Regulation of translation initiation is a central control point in gene expression (172). Interestingly, several oncogenes, growth factors and proteins involved in the regulation of programmed cell death, cell cycle progression and stress response contain IRES elements in their 5' UTRs. Internal initiation escapes many control mechanisms that regulate cap-dependent translation. Thus, a distinguishing hallmark of IRES-mediated translation is that it allows for enhanced or continued protein expression under conditions where normal, cap-dependent translation is shut-off or compromised. For instance, IRES elements were found to be active during irradiation (102), hypoxia (146, 251), angiogenesis (2), apoptosis (252) and amino acid starvation (63). Together, these observations suggest that IRES-mediated translation initiation of certain mRNAs represents a regulatory mechanism that helps the cell cope with transient stress. Moreover, IRES activity may also participate in the maintenance of normal physiological processes such as adequate synthesis of some proteins during cell cycle progression (42, 219, 230).
Since 1966, it has been known that translation is inhibited during mitosis in higher eukaryotes (239). In fact, while cap-dependent translation is prevalent in the G1/S phase, it is inhibited in the G2/M phase (42, 219). Our current understanding of how translation initiation is inhibited at mitosis surmises that it is the result of multiple events that lead to disruption of the eIF4F complex, there by inhibition of cap-dependent translation (219). Two such events are the dephosphorylation of eIF4E and the hypophosphorylation of 4E-BPs at mitosis, which prevent eIF4F function and assembly, respectively (59, 217, 219). In contrast to cap-dependent translation, IRES-mediated translation initiation is independent of the cap and is therefore independent of eIF4F integrity (78). In agreement, the synthesis of some proteins required for the completion of mitosis, such as ornithine decarboxylase (218) and the cdk-like p58PITSLRE (43), is maintained by an IRES-mediated mechanism. Other examples of IRESs that are active during the G2/M phase of the cell cycle are those harbored by the hepatitis C virus (HCV) (103), some members of the picornaviridae (18), HIV-1 (26), the human cysteine-rich61 protein (Cyr61) (220), La (220), nucleosome assembly protein 1-like 1 (NAP1L1) (220), and c-Myc encoding mRNAs (133, 136, 218). These reports all provide important insight into cell cycle-specific modulation of IRES activity and support the notion that unique, IRES-mediated mechanisms of translation initiation are activated during G2/M to specifically translate IRES-containing mRNAs (219, 230). Even though highly attractive, this hypothesis may not be adequate, as a recent report showed that not all IRES containing mRNAs are selectively translated during mitosis (220). This suggests that the switch from cap- to IRES-mediated translation initiation is not mediated exclusively through the increased availability of canonical translation initiation factors due to the inhibition of cap-dependent translation. Therefore, it is plausible to propose that the enrichment in the cytoplasm of the specific factor(s), ITAFs, required for certain IRESs to function during the different phases of the cell cycle, would collectively play a role in modulating IRES activity.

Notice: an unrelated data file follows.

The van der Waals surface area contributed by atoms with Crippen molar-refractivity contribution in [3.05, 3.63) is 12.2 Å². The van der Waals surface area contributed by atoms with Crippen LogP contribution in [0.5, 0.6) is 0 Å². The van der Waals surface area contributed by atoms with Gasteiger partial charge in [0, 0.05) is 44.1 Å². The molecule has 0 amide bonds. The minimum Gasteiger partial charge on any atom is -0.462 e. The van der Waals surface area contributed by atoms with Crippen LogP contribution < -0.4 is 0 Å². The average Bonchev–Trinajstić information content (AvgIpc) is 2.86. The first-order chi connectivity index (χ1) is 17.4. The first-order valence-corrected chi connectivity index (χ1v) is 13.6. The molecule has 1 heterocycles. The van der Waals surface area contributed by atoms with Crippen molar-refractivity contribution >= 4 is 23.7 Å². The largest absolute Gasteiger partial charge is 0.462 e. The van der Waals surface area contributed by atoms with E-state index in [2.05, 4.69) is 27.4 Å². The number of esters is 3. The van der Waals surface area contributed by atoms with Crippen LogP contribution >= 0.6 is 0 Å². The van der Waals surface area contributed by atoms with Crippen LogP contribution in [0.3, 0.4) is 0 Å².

Intriguingly, most of the known ITAFs have a role in nuclear RNA metabolism and are therefore preferentially confined to the cell nucleus. However, these factors are expected to diffuse into the cytoplasm during the G2/M phase of the cell cycle due to nuclear envelope breakdown. This cytopasmic enrichment of specific ITAFs, in part, may be responsible for the increased activity of some IRESs. Consistent with this possibility, ITAF45 (209), heterogeneous nuclear ribonucleoprotein C (hnRNP C) (133) and Unr (259) are enriched in the cytoplasm during the G2/M phase of the cell cycle. The IRES of FMDV requires ITAF45 (209), the c-myc IRES activity is increased by hnRNP C (133), and the cdk-like p58PITSLRE IRES interacts with the Unr protein (259). Additionally, complementary DNA microarray studies show that a number of other factors known to bind or interact with IRESs such as PCBP2, PTB, hnRNP L, eIF3 and La protein are induced during the S and G2/M phases (106).
It is also possible that RNA-binding proteins differentially inhibit the activity of some IRESs. Consistent with this possibility, HuD and HuR _members of the Hu family of RNA-binding proteins known to interact with AU-rich elements and the poly(A) tail_ decrease p27 protein expression by reducing the p27Kip1 IRES activity, while PTB is known to enhance the p27Kip1 IRES activity (9, 37, 143). Interestingly, this interplay of RNA-binding proteins and the p27Kip1 IRES activities occurs in a cell-cycle-dependent fashion (37, 143).